Cancer Milestones – Cancerversary

Today is my Cancerversary!

4 years!

What’s the big deal about celebrating a cancerversary? Inquiring minds want to know, or at least they should, as far as I’m concerned. But before I delve into answering that question, it’s important that one understands the word, “cancerversary.”

A cancerversary is a compound word that describes a significant day of celebration for a person who’s experienced cancer.

I’ve chosen to celebrate my cancerversary each year on the day of my surgery. Technically, according to many breast cancer websites, I could have chosen to celebrate the day of diagnosis because they say, as of that point, I was officially a breast cancer survivor, but I didn’t see it that way. The moment the tumor was removed from my body, I saw myself as having survived the disease. Again, it’s a personal preference. Those with cancer get to make the choice for the day they choose to call themselves “survivor” and for the day they celebrate their survivorship.

Milestones go hand in hand with with all types of cancer. What are milestones? They are the signposts along the side of the road showing how far you’ve gone in your cancer journey. Milestones can be the date of your cancer diagnosis (May 2, 2016), the day the cancer was removed (bilateral mastectomy May 25, 2016), the end of chemotherapy or radiation therapy, the anniversary of last surgery (reconstruction) to treat your cancer (December 22, 2016), each follow-up visit, or monthly or annual anniversaries of having no signs or symptoms of cancer. They can be all of these and they can be none.

A lot of cancer survivors have mixed emotions about milestones and anniversaries of important dates. Milestones can trigger a range of emotions, from gratitude and relief to pain and sadness to fear of cancer recurrence, even after years have passed. One of the best ways to recognize milestones and the emotions they evoke is to take ownership of them. Choose how you want to reflect on the changes in your life, both difficult and positive. You may want to celebrate your hard work and the fact that you are a cancer survivor. Or you may need extra support from friends, family, or a health professional. Preparing yourself for anniversary dates and honoring them in ways that are meaningful to you may help you sort through complex emotions and reflect on your experiences.

Just remember to talk to your family and friends before your milestones arrive. They’ve experienced your cancer diagnosis and treatment in a different way, so they may have different thoughts about how to honor these anniversaries. Talk with them about your needs and your perspective before milestones arrive.

Here are some tips for recognizing your milestones.

Take time to reflect. Arrange for a quiet time to think about your cancer experience and reflect on the changes in your life. Some people prefer to do this privately. Others want to share their thoughts with family and friends. If you choose to reflect privately, you may find comfort through journaling or keeping a diary. It allows you to record your thoughts and feelings as you approach a milestone. You can also read previous journal entries and think about where you’ve been and where you are now.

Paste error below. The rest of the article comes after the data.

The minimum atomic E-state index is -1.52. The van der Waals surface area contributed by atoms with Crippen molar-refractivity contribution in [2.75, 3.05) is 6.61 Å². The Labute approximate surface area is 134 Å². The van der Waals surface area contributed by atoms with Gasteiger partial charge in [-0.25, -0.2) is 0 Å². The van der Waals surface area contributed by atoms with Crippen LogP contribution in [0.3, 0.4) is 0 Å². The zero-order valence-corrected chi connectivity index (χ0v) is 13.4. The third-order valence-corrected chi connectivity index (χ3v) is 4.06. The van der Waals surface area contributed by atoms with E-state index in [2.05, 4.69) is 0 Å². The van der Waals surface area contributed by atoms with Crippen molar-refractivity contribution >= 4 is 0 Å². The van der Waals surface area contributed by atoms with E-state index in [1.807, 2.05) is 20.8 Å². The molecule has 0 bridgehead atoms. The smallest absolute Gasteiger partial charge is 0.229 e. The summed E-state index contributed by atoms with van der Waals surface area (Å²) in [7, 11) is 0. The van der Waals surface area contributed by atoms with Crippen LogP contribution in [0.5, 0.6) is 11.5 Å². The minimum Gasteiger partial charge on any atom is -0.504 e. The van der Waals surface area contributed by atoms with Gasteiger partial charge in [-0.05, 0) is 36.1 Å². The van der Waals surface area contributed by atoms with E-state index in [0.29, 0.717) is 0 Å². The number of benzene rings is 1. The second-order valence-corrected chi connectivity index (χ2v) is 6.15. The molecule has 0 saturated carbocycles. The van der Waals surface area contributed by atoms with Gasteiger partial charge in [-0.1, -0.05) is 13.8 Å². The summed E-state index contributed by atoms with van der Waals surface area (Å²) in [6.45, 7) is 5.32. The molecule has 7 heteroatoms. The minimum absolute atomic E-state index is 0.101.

Plan a special occasion. Having a special event is a good way to recognize milestones. Some examples are a trip you may have put off, a gathering with family and friends, or a nice dinner at a favorite restaurant.

Donate or volunteer. Many cancer survivors find that sharing their time, skill, or money helps give positive meaning to their experience. This can include donating money to a cancer charity, the cancer center where you were treated, or another organization you value. But you can also donate items, like wigs or prosthetic devices, to a local hospital or a national organization. Others choose to volunteer. They share their time and firsthand experience by serving with a cancer support organization, caring for friends and family members living with cancer, or becoming patient advocate.

Join an established celebration. There are a lot of events that already exist to recognize milestones, such as annual walks or races hosted by patient advocacy groups and cancer organizations. In addition, some hospitals and treatment centers hold reunions and other events for cancer survivors. Communities all over the world celebrate National Cancer Survivors Day, which is held on the first Sunday in June.

Do something you like. Celebrating milestones doesn’t have to involve elaborate or expensive activities. Any activity—such as a walk in the woods, seeing a movie, or getting a massage—can be a celebration if it’s something you like to do.

Celebrate your way.

Whether this is your first opportunity to celebrate a cancerversary or whether you’ve celebrated many, please keep looking forward to those wonderful milestones. And never let anyone admonish you for making it a big deal – because it is a big deal and those of us who’ve been there will be celebrating right along with you.

You’ve heard the stories of cancer survivors who run marathons or raise thousands of dollars to celebrate their milestones. They’re amazing and inspiring! But that doesn’t need to be you. Remember that everyone experiences cancer and its milestones differently. How you choose to own your milestones is unique and valuable.

My way of celebrating…did a Beachbody workout, relaxing in a hot tub of water while drinking a Pina Colada! Salute!

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